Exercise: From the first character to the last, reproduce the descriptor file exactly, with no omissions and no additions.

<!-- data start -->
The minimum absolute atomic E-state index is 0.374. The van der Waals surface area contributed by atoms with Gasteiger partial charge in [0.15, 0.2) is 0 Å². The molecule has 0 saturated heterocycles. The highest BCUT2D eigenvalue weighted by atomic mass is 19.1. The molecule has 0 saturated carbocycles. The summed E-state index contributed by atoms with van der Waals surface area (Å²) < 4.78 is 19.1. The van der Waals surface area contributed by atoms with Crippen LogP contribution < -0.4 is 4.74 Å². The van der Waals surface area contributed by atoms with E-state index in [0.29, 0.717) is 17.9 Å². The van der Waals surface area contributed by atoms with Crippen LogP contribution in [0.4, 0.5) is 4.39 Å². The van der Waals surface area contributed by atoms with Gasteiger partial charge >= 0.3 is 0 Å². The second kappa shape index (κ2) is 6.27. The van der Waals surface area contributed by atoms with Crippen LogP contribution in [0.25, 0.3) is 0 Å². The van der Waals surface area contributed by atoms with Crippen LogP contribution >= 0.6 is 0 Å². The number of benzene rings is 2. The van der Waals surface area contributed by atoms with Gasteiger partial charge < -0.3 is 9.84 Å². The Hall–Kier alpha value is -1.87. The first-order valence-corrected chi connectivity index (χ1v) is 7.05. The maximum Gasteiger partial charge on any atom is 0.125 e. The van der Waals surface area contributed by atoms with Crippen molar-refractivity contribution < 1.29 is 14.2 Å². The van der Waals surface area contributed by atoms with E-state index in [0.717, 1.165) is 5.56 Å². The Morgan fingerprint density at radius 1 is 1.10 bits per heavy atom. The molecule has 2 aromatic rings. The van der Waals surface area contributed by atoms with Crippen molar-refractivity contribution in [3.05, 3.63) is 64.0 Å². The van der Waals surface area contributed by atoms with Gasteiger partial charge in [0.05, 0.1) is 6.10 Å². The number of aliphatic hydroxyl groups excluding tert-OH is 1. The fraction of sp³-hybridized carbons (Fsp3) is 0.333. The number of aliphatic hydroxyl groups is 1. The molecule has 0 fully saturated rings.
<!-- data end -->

The minimum absolute atomic E-state index is 0.374. The van der Waals surface area contributed by atoms with Gasteiger partial charge in [0.15, 0.2) is 0 Å². The molecule has 0 saturated heterocycles. The highest BCUT2D eigenvalue weighted by atomic mass is 19.1. The molecule has 0 saturated carbocycles. The summed E-state index contributed by atoms with van der Waals surface area (Å²) < 4.78 is 19.1. The van der Waals surface area contributed by atoms with Crippen LogP contribution < -0.4 is 4.74 Å². The van der Waals surface area contributed by atoms with E-state index in [0.29, 0.717) is 17.9 Å². The van der Waals surface area contributed by atoms with Crippen LogP contribution in [0.4, 0.5) is 4.39 Å². The van der Waals surface area contributed by atoms with Gasteiger partial charge >= 0.3 is 0 Å². The second kappa shape index (κ2) is 6.27. The van der Waals surface area contributed by atoms with Crippen LogP contribution in [0.25, 0.3) is 0 Å². The van der Waals surface area contributed by atoms with Crippen LogP contribution >= 0.6 is 0 Å². The number of benzene rings is 2. The van der Waals surface area contributed by atoms with Gasteiger partial charge < -0.3 is 9.84 Å². The Hall–Kier alpha value is -1.87. The first-order valence-corrected chi connectivity index (χ1v) is 7.05. The maximum Gasteiger partial charge on any atom is 0.125 e. The van der Waals surface area contributed by atoms with Crippen molar-refractivity contribution < 1.29 is 14.2 Å². The van der Waals surface area contributed by atoms with E-state index in [0.717, 1.165) is 5.56 Å². The Morgan fingerprint density at radius 1 is 1.10 bits per heavy atom. The molecule has 2 aromatic rings. The van der Waals surface area contributed by atoms with Crippen molar-refractivity contribution in [3.05, 3.63) is 64.0 Å². The van der Waals surface area contributed by atoms with Gasteiger partial charge in [0.05, 0.1) is 6.10 Å². The number of aliphatic hydroxyl groups excluding tert-OH is 1. The fraction of sp³-hybridized carbons (Fsp3) is 0.333. The number of aliphatic hydroxyl groups is 1. The molecule has 0 fully saturated rings.